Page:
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Sat 17 Nov 2012 10:26 AM

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Moody's cautious on UAE banking prospects

Rating agency says outlook negative; Dubai banks facing asset quality challenges

Moody's cautious on UAE banking prospects
(AFP/Getty Images - for illustrative purposes only)

The outlook for the banking system of the UAE remains negative with Dubai-based banks in particular facing asset quality challenges, said Moody's in a new report.

The rating agency said another key driver of the outlook would be low provisioning coverage levels while the performance gap between Dubai and Abu Dhabi banks was likely to grow.

Moody's said it expects problem loan levels to remain elevated, driven by exposures to large, stressed, government-related issuers (GRIs) and legacy corporate impairments, primarily real-estate-related, which are still emerging after failed attempts to restructure earlier in the crisis.

The report said that the negative outlook also captures specific structural weaknesses that will continue to undermine system-wide bank performance over the 12-18 month outlook period.

Moody's said issues such as limited transparency, sizeable related-party exposures and high loan and deposit concentrations will continue to leave UAE banks "vulnerable to name-specific credit risks in the near term despite recent guidelines published by the Central Bank of the UAE".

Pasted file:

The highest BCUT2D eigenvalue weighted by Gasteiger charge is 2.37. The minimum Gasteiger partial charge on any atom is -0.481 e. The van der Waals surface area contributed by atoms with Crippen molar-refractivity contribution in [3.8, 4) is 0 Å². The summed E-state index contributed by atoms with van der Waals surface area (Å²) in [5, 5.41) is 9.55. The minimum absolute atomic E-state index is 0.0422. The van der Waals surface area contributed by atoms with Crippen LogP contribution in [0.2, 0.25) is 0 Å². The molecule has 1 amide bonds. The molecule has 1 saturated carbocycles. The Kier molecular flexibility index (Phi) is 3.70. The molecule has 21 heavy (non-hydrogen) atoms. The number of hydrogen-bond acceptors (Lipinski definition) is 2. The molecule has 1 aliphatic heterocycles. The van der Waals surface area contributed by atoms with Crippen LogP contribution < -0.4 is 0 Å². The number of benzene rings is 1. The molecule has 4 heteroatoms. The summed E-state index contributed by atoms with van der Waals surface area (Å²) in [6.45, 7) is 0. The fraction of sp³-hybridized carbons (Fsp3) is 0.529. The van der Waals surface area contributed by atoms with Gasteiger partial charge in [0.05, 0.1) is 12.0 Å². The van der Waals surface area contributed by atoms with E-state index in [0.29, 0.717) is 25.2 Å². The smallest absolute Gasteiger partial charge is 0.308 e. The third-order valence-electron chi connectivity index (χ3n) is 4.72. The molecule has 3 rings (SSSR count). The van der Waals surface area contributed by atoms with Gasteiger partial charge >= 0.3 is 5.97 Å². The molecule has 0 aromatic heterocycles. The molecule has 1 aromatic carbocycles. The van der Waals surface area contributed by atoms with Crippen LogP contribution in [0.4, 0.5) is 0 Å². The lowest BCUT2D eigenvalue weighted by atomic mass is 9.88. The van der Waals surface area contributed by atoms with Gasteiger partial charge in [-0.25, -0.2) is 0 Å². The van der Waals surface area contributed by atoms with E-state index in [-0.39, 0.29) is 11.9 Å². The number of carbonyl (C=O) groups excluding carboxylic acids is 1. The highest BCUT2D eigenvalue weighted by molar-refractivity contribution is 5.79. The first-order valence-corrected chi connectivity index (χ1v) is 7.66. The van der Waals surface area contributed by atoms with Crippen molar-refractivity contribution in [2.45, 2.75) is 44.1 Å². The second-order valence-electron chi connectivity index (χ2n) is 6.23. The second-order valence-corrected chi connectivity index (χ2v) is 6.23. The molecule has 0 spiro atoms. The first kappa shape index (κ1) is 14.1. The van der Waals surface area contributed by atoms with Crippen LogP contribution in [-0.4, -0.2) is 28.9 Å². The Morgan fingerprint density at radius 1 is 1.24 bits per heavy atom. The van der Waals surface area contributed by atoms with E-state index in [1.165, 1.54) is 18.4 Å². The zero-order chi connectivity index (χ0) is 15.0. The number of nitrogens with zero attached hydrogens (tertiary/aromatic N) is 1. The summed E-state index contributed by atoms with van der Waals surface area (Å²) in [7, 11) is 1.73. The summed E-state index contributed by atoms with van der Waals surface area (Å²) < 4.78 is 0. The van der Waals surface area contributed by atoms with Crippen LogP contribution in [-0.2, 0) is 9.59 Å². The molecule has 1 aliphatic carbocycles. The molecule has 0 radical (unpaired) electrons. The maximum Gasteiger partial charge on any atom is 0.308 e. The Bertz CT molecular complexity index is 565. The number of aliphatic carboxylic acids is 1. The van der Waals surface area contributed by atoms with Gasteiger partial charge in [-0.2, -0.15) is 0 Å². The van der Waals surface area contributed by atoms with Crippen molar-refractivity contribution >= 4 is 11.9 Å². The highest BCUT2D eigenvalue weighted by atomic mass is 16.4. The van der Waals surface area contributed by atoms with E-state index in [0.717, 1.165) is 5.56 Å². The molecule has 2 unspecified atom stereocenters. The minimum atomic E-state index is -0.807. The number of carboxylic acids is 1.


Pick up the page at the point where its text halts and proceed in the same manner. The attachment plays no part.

The agency added that over the outlook period, the diverging performance in the banking system between the two core cities will continue to grow.

"Abu Dhabi benefits from higher public-sector spending, while Dubai's prospects will remain overshadowed by real-estate oversupply and the legacy GRI asset-quality challenges, despite its more diversified private sector, which has shown solid signs of recovery," it said.

Moody's also said the UAE's dependence on oil, as well as core sectors of trade, services, global logistics and tourism, continue to make the local economy sensitive to macro risks of weakened growth, global recession and low oil prices.

Accordingly, a sustained drop in oil prices would reduce public spending and have a marked effect on overall economic confidence, it added.

Despite Moody's projections of modest overall credit growth of 4-7 percent for 2012 and 2013 real GDP growth in the 2-3 percent range for 2012 and 2013, it said asset quality will remain poor with the ratio of problem loans to gross loans in the 10-12 percent range for 2012, and then declining marginally in 2013.

"Moody's view is mainly driven by the persistently high level of exposures to large stressed GRIs and other legacy exposures, despite the recovery in core sectors, which, with commercial real estate, continue to contribute the bulk of the problem loans," its report said.

Moody's said it expects associated provisioning needs and low lending confidence to continue to subdue bank profitability.

"These trends will continue to suppress banks' net profits for 2012 and into 2013, with the ratio of net income to average risk-weighted assets at around 2 percent," the report said.

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